What causes these types of difficulties? Each person is unique. However, here’s a possibility. Perhaps, his early caretakers were unreliable. Maybe they were sick and unavailable. Or maybe they had difficulty with drugs or alcohol. Or, maybe they were so bound up in themselves they could not think clearly about, and respond sensitively to, his needs. Or maybe they lacked the ability to recognize and to be attuned to his emotional needs.
If this was the case, at a level outside of his awareness, he may have felt that he couldn’t rely on his primary caretakers. Yet, he needed them. As a small child, perhaps he attempted to avoid counting on others. Now, as an adult he may encounters other who are reliable. But, he neither knows how to assess who is reliable nor how to trust anyone. So, intimacy feels unsafe and dangerous.
His fear of being trapped is so great that he begins to surreptitiously date other women. When his lover learns this, she rejects him. He feels bereft and abandoned.
Those who know him well recognize that he’s caught in a bind. If he’s committed and monogamous, he feels trapped. If he dates others in order to alleviate the frightening feelings of being engulfed or controlled, he loses the woman for whom he cares.
Often, a person with these kinds of struggles can benefit, significantly, from psychoanalysis, IF he has the capacity to make a commitment to this sort of treatment. Of course, this is a big IF because if he enters psychoanalysis, ironically, he will experience the very same anxieties with his psychoanalyst that he experiences in relationships. Unconsciously, he will feel drawn in some way to two-time his psychoanalyst in the very same way he two-times his girlfriend. He may find that as he’s talking to his psychoanalyst he also seduces someone else into a similar role. So, that as with his girlfriend, he doesn’t risk having, “all of his eggs in one basket”.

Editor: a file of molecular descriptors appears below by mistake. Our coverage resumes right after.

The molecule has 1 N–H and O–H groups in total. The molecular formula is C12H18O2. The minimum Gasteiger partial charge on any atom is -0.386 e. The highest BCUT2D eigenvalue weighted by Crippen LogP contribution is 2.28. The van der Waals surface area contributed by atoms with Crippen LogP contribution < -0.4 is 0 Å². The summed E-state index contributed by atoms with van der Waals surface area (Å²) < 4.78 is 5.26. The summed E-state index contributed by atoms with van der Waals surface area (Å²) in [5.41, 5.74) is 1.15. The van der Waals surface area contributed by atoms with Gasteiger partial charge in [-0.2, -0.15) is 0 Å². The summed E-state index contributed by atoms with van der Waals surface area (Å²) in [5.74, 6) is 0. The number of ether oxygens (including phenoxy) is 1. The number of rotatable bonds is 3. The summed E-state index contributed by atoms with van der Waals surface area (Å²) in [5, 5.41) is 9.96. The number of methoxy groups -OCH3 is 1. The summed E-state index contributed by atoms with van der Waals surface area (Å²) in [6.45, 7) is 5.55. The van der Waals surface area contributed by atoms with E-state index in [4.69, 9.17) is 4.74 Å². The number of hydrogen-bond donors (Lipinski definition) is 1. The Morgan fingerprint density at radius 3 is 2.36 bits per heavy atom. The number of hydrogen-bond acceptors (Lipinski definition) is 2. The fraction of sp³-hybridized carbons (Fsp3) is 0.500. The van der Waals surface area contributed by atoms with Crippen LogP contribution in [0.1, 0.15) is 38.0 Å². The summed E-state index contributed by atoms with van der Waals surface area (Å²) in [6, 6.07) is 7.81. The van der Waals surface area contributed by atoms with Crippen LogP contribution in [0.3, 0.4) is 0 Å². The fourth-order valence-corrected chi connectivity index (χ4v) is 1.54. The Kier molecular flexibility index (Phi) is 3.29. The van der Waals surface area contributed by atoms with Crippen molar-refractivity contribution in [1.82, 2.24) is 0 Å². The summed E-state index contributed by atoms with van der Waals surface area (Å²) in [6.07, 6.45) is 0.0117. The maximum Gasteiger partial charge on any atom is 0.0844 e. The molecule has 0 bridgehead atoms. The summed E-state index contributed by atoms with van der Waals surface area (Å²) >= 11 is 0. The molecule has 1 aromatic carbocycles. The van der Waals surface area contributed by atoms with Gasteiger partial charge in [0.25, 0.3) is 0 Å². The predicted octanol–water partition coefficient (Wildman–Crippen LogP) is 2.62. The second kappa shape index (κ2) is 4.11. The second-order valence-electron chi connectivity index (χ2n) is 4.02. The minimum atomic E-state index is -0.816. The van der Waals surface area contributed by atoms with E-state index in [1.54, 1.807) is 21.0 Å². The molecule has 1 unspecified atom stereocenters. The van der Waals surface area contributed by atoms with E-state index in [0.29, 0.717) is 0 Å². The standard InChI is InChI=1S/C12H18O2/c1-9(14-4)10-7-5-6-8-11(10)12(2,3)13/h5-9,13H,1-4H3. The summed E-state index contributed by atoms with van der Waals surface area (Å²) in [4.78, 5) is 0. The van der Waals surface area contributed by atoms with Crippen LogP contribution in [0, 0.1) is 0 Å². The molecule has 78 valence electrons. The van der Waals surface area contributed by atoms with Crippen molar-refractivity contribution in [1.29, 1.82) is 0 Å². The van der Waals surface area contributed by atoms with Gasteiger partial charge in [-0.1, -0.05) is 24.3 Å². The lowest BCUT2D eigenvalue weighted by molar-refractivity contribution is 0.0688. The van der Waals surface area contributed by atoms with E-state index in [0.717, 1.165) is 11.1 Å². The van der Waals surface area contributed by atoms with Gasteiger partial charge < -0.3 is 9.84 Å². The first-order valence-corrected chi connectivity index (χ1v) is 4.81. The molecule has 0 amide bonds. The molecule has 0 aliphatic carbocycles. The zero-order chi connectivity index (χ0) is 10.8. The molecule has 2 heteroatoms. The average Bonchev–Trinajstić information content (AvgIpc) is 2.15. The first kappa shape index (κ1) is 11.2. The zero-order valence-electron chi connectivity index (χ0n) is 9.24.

This is, “good news”, “bad news”. The “good news” is that if he can allow himself to hang in there with the psychoanalysis, he can come to learn about what is so frightening about commitment for him. The “bad news” is it won’t be easy. And, he will have the urge to do what he does everywhere else, to flee.
The unique virtue of psychoanalysis is that the psychoanalyst (hopefully) will not respond like the rejecting lover. Instead, she will gently help him become aware of his fears and understand them.
Psychoanalysts use many methods to help analysands to become more self-aware. These include: regular and frequent appointments – 4 or 5 times a week – over a significant period of time, creating a safe and confidential atmosphere, asking the person to talk about their life: the “there and then”, the “here and now” and their hopes and fears about the future, “free association”, dreams, “flash thoughts”, day dreams, fantasies and the couch. Each will be addressed in turn.
Typically, people come to psychoanalysis to deal with difficulties that have troubled them for many years. Some have had previous therapy and have found that it did not allow them to fully resolve their difficulties. Others have never had treatment, but, recognize that a more intensive approach is warranted in order to overcome their difficulties.